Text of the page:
A minimally invasive procedure in which excess fluids in the abdomen are repeatedly withdrawn, either through a needle inserted directly into the peritoneal cavity or through a catheter connected to a peritoneal port, a small reservoir or chamber surgically implanted under the skin near the abdomen.
sexually transmitted diseases (STDs)
Any infectious disease that is passed from one person to another during sexual contact.
Also known as diffuse axonal injury.
Stretched or torn nerve fibers in the brain.
A short, hollow plastic tube inserted through the skin into a blood vessel or tissue through which other instruments, such as a guide wire and balloon-tipped catheter are advanced.
short-bore MRI system
A type of magnetic resonance imaging (MRI) unit. The traditional MRI unit is a large doughnut-shaped magnet with a tube-like central opening. The patient lies on a moveable examination table that slides into the center of the magnet. While the body part that is being scanned must remain in the magnet, the short-bore nature of the magnet allows the part of the body not being scanned to potentially be "outside" of the magnet. Patients often report the short-bore MRI system produces less claustrophobia than a traditional MRI unit.
A severe, chronic type of anemia caused by an abnormal form of hemoglobin that distorts the red blood cells. These abnormal red blood cells sometimes plug the blood vessels, causing damage to the organ downstream.
The lower part of the colon.
Use of a radiographic system or computer to plan radiation therapy. See also treatment planning.
single-photon emission-computed tomography (SPECT)
An imaging test that uses a gamma camera and a computer to create three-dimensional (3-D) images of the distribution of a radiotracer in the body. SPECT is used to study blood flow through the heart muscle, and to study the brain, bones and to detect infection and certain types of tumors.
Hollow, air-filled spaces located within the bones of the face surrounding the nasal cavity. There are four pairs of cavities, called paranasal sinuses, each of which is connected to the nose by small openings.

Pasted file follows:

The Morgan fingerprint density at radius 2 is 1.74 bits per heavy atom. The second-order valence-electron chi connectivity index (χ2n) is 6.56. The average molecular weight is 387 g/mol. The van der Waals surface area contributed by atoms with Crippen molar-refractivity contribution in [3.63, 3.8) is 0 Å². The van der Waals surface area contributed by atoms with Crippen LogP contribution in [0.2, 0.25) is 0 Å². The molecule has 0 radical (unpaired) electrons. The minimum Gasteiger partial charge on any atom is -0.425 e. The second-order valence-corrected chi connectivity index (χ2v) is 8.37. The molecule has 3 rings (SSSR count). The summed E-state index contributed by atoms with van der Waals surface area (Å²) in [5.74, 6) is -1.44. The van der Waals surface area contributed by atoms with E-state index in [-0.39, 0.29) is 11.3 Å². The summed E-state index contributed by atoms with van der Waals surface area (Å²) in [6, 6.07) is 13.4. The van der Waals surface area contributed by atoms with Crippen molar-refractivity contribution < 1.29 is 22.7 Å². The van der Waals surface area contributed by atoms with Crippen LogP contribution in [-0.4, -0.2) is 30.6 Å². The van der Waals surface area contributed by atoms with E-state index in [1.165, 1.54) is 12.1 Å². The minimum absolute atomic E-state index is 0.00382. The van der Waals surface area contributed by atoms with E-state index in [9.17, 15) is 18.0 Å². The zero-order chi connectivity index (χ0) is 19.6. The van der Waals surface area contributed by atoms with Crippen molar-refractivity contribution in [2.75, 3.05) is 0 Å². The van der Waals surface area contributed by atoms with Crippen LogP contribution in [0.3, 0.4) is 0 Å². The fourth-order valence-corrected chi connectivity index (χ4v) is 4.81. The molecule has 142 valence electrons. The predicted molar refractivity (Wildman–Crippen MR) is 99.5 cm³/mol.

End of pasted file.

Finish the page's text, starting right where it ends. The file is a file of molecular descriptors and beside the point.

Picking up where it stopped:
Infection or inflammation of one or more of the sinuses.
The process in which dead tissue becomes separated from living anatomic structures.
The section of the gastrointestinal tract that digests food and absorbs nutrients after they have passed through the stomach.
A device similar to a credit card that contains electronic information or tokens that identify and validate a user in conjunction with biometric or password information.
Social workers may be available to provide practical help and counseling to patients or members of their families and can help them to cope. They also may help arrange for home health care and other services. Social workers may be licensed. Licensed social workers must have a master's degree and must pass an examination.
A pulse of ultrasonic energy used to heat up and destroy diseased tissue.
An allied health professional who has been specifically trained to perform ultrasound examinations. Many sonographers are certified by a registry of sonographers, provided they meet strict training requirements and pass examinations in basic ultrasound science and clinical applications.
The imaging of body structures by measuring the reflection or transmission of high frequency sound waves. Computer calculation of the distance to the sound-reflecting or -absorbing surface plus the known orientation of the sound beam gives a two- or three-dimensional image.
Sonography of the uterus and fallopian tubes using a transvaginal probe following the injection of sterile saline into the uterus via a thin catheter inserted through the cervix.